New legislation would allow a category of clinics serving low-income patients, as well as the physicians who practice there, to qualify for incentive payments under the federal program aimed at spurring electronic health-record system adoption.
Sen. John Kerry (D-Mass.) introduced the Medicaid Information Technology to Enhance Community Health Act of 2012 to allow practitioners working at "qualified safety-net clinics" to qualify for the EHR incentive program.
Additionally, the bill directs HHS to develop a methodology to expand eligibility to the clinics "as an entity, similar to the current process that exists for hospitals."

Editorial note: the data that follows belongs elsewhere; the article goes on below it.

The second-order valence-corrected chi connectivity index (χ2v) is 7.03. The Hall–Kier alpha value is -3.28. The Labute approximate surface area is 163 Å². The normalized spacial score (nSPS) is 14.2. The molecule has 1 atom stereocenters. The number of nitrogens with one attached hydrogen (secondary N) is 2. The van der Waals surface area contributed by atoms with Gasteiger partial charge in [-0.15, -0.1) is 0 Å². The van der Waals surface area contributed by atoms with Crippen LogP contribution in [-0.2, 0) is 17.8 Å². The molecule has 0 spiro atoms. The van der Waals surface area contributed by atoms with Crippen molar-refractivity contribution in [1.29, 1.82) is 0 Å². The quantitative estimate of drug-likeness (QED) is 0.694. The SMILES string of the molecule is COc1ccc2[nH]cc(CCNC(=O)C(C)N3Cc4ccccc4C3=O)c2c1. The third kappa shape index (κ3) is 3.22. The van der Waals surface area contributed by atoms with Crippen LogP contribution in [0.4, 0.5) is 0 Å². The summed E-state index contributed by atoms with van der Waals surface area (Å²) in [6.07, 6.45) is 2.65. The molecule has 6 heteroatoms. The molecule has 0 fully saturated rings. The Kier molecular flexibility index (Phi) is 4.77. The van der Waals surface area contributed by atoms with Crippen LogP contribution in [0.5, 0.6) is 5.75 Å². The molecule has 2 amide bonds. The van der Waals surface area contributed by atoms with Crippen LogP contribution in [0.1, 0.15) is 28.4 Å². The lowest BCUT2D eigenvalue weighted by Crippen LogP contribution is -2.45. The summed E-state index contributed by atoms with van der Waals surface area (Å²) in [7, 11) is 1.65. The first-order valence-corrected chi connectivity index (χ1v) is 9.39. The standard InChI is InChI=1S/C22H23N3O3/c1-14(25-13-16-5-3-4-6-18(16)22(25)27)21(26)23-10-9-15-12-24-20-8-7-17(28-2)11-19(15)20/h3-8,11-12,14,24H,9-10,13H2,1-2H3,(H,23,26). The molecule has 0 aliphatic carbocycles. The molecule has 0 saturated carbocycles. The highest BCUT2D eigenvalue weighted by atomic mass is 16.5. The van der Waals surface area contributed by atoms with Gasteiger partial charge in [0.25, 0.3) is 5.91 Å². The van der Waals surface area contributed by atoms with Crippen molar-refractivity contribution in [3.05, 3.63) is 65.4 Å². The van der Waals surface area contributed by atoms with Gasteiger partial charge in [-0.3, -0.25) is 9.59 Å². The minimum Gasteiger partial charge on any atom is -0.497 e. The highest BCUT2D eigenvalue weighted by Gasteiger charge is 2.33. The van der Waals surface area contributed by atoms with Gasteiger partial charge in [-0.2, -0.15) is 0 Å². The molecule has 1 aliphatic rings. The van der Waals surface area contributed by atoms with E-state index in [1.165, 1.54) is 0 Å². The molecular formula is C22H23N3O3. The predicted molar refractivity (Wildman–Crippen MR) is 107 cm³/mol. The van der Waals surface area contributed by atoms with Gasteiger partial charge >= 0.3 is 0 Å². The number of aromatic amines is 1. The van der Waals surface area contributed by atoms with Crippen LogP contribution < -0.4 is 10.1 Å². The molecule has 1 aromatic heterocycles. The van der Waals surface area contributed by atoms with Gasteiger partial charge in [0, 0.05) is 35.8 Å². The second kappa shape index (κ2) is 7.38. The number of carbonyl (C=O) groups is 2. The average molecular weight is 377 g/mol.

The legislation pertains to clinics—individual facilities and networks of clinics, operated by a public or a private not-for-profit entity—that have a patient volume of at least 30% "needy individuals."
The "needy individuals" qualifier was created by Congress when it established the incentive program as a way of ensuring that providers practicing at rural health clinics and federally qualified health centers would qualify for the program, even if they did not meet that law's other qualifier of treating at least 30% Medicaid beneficiaries, according to Kerry. The MITECH bill adds language to include qualified safety-net clinics among those eligible for the program.